Before putting the In Top N CC States on the Filter Shelf, though, in the Coffee Chain data click on State as a linking field:
Important note: whatever dimension(s) you use for the Set must be the blending dimension(s), no more and no less, if they are not then your results will be mighty strange. I’m still trying to work out what’s happening there. If you really need some calculation that blends on a different set of dimensions, then use a duplicated data connection for that blend.
Now you can drag the In Top N CC States calculated dimension from the Coffee Chain data onto the Filters Shelf, and here’s the filter setting:
And the view:
The worksheet is now only returning the 5 states from the primary and secondary data sources that meet the filter criteria from the set from the secondary data source. You’ve now used a Set from a secondary source!
Set from Secondary on Color
How about using the set calculation in the view? If we change the In Top CC States to All values, and put a copy of the pill on the Color Shelf then we see three different values: In, Out, and Null.
Why are there Nulls? This is one aspect of data blending that can be confusing. In the Superstore Sales data, there are 49 US states (48 contiguous states plus the District of Columbia). In the Coffee Chain data, there are 20 states. 5 of those are In the Top N CC States set (blue above), 15 of those are Out (light orange). That leaves 29 states in the Superstore Sales data have no corresponding rows in Coffee Chain. For the In Top Top N CC States set calculation, rather than assigning those 29 states to In or Out, Tableau assigns a value of Null to those states because they don’t have corresponding values, and in this case they get a dark orange color. This is the same behavior Tableau has for any linked dimension value from the secondary that doesn’t have corresponding values in the primary.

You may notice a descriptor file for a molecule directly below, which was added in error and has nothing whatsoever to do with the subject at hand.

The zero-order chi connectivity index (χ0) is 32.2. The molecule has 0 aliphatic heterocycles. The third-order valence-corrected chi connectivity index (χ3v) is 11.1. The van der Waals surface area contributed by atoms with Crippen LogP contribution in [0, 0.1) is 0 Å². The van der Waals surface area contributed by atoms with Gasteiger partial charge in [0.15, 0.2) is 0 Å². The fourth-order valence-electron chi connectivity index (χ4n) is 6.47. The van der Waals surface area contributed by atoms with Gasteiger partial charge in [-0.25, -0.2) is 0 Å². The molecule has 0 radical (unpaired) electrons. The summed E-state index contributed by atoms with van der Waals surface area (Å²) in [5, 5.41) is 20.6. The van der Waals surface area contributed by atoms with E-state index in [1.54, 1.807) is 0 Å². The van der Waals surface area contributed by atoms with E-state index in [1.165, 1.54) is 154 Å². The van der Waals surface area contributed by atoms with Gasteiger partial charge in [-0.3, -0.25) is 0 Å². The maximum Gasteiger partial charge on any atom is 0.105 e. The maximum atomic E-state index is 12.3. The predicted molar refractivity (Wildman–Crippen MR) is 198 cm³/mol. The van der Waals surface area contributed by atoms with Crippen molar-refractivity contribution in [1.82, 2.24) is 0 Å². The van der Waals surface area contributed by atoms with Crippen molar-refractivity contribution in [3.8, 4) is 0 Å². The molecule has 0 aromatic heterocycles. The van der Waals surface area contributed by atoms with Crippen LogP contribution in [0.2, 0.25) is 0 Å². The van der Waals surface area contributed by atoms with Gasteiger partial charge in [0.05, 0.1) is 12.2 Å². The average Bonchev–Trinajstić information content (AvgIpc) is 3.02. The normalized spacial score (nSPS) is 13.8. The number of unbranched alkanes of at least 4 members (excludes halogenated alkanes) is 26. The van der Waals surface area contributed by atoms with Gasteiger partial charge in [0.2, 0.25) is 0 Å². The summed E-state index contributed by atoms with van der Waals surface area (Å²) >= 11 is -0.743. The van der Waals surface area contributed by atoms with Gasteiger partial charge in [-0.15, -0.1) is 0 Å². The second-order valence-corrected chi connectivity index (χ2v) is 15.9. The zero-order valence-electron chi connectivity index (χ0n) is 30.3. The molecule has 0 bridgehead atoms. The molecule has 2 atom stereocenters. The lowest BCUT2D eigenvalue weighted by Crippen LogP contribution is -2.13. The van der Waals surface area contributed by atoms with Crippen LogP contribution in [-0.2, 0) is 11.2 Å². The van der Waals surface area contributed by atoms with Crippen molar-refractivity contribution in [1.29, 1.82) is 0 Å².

How can we help those Nulls come Out of the closet become part of the Out of the set?
This assignment of Null values is done in the primary data source, as there’s so way we can change it in the secondary (without doing some sort of padding in the secondary for all of those states). However, there is a way we can do that in the primary data source. Tableau does all the computation it can within each data source, then blends the data sources together, at which point things like calculations that refer to another data source are computed. We can create a calculation in the primary that refers to the set in the secondary, and test whether the set calculation is returning Null. Here’s the formula from Superstore Sales for the Primary In Top N CC States calculated field:
IFNULL(MIN(IIF([Sample - Coffee Chain (Access)].[Top N CC States],"In","Out")),"Out")
The inner IIF() is a row-level calculation that evaluates the In/Out of the Set, then that gets wrapped in MIN() because we’re working across the blend – Tableau requires us to aggregate all measures and dimensions used in calculated fields from other data sources. The IFNULL() then tests the result of the MIN(), and if there’s a Null from one of those 29 states that is in the primary but not the secondary, the IFNULL() Outs that one as well. Here’s a view with the calculation, where now everything is In or Out:
But you don’t have to be monogamous limit yourself to just one set. You can use combined sets from the secondary, for example in this view with CoffeeChain as the Primary I’m showing the top and bottom 5 states from the CoffeeChain data:
Now to talk about complications and workarounds before getting into some advanced cases: